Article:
Upper Air UV-C – Improving Indoor Air Quality

Infection Mitigation | Product Solutions | Applications | Benefits | HVAC Equipment

Upper Air UV-C – Improving Indoor Air Quality

For nearly a century, UV HVAC technology has proven to be one of the most reliable and efficient means of keeping indoor air clean and germ-free.

Add to this the 20% energy saving potential that can be realized with UV-C’s ability to clean and maintain cooling coil energy efficiency, and it’s no surprise why the technology is the best means of keeping HVAC systems operating at peak performance.

Upper-room UV-C systems (also known as upper-air) have been used to control airborne infectious diseases and improve indoor air quality since the 1930s.

Nearly a century of research and real-world applications have proven the efficacy of the 253.7 nm germicidal wavelength to disinfect room air simply, safely and quickly without using chemicals.

Upper-room UV-C fixtures utilize the natural rise-and-fall of convection or mechanical air currents to lift airborne infectious agents overhead, where they are exposed to UV-C irradiation and inactivated.

How does it work?

Infectious particles typically move from the lower part of a room to the germicidal zone in the upper room.

Upper-room UV-C systems have been used to control airborne infectious diseases in high-traffic areas and where people congregate since the 1930s. Upper-room UV-C fixtures utilize the natural rise-and-fall of convection or mechanical air currents to lift airborne infectious agents overhead, where they are exposed to UV-C irradiation and inactivated.

Airborne droplets containing infectious agents can remain in room air for at least three hours[1]. Operating 24/7/365, UV-C and upper-room germicidal is a well-established technology that has proven effective as a public health intervention to prevent the spread of airborne diseases [2,3].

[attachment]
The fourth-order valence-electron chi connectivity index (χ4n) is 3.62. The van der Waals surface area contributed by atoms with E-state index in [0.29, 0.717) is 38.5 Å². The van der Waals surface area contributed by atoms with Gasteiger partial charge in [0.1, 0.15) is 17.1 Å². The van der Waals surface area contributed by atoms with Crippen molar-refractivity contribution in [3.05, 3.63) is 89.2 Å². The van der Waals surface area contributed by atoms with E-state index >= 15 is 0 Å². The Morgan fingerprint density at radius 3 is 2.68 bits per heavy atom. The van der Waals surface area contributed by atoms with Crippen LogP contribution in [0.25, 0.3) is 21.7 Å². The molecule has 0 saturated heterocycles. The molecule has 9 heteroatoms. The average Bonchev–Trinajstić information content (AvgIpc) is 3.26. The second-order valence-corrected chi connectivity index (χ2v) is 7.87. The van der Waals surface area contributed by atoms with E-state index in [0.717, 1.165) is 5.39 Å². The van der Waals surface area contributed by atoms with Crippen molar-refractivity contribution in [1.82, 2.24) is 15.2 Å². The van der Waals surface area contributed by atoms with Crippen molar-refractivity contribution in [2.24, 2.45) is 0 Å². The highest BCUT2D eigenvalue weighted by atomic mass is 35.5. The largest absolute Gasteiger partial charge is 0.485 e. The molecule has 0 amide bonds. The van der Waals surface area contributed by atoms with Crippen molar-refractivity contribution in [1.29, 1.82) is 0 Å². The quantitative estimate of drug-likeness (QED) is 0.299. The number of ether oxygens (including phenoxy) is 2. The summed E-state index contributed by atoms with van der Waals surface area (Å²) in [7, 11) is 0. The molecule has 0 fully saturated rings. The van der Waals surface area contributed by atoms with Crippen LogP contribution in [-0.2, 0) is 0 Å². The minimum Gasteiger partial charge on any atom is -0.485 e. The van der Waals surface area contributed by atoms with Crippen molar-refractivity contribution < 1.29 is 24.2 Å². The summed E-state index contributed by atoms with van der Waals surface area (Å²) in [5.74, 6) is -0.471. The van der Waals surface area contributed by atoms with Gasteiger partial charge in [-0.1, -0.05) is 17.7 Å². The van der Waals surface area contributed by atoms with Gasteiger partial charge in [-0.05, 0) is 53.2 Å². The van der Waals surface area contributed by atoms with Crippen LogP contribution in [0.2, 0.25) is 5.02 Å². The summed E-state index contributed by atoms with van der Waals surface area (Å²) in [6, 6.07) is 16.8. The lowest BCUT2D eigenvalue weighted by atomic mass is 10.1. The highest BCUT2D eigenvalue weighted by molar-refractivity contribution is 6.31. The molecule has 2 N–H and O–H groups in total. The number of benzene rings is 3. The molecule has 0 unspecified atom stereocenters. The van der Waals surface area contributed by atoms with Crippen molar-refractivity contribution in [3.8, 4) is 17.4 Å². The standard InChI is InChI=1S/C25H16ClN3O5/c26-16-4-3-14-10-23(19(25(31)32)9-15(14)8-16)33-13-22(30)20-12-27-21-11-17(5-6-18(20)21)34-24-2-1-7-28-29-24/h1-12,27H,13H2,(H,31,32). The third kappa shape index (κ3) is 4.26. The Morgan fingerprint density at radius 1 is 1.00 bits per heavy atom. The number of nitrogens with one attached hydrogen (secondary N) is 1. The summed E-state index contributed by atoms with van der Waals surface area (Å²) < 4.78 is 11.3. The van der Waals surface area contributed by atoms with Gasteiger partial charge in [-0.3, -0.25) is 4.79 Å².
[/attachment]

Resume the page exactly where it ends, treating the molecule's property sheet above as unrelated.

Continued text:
Complete microbial inactivation occurs through the cumulative effect of exposure over time as infectious particles are carried repeatedly to the upper room. Each pass inactivates the infectious particles until their concentration in the lower part of the room are effectively diluted.

Upper-Room UVGI (Baffles)
Upper-Room UVGI (Open)

How do I choose an upper air fixture?

UV Resources offers TWO types of upper-room UVGI fixtures for spaces ranging from 150- to 1,500-square-feet:

  • Baffled or louvered-style luminaries. The GLO-150, -225 and -310 are ideal for rooms with ceiling heights between 8-12 feet tall. Non-reflective louvers direct UV-C energy outward and upward to prevent germicidal energy in the lower (occupied) portion of the room or area.
  • Open-style luminaries. The GLO-900 and -1500 are ideal for taller spaces with ceiling heights above 12 feet. The traditional baffle system is replaced by an adjustable extended “director” on the bottom of the fixture, which protects room occupants from stray UV-C.

Both types of GLO fixtures from UV Resources—Open and Louvered—provide the industry’s greatest amount of UV-C energy by boosting UVGI output via an exclusive, computer-designed, high spectral, parabolic, aluminum reflector system that significantly reduces internal UV energy losses.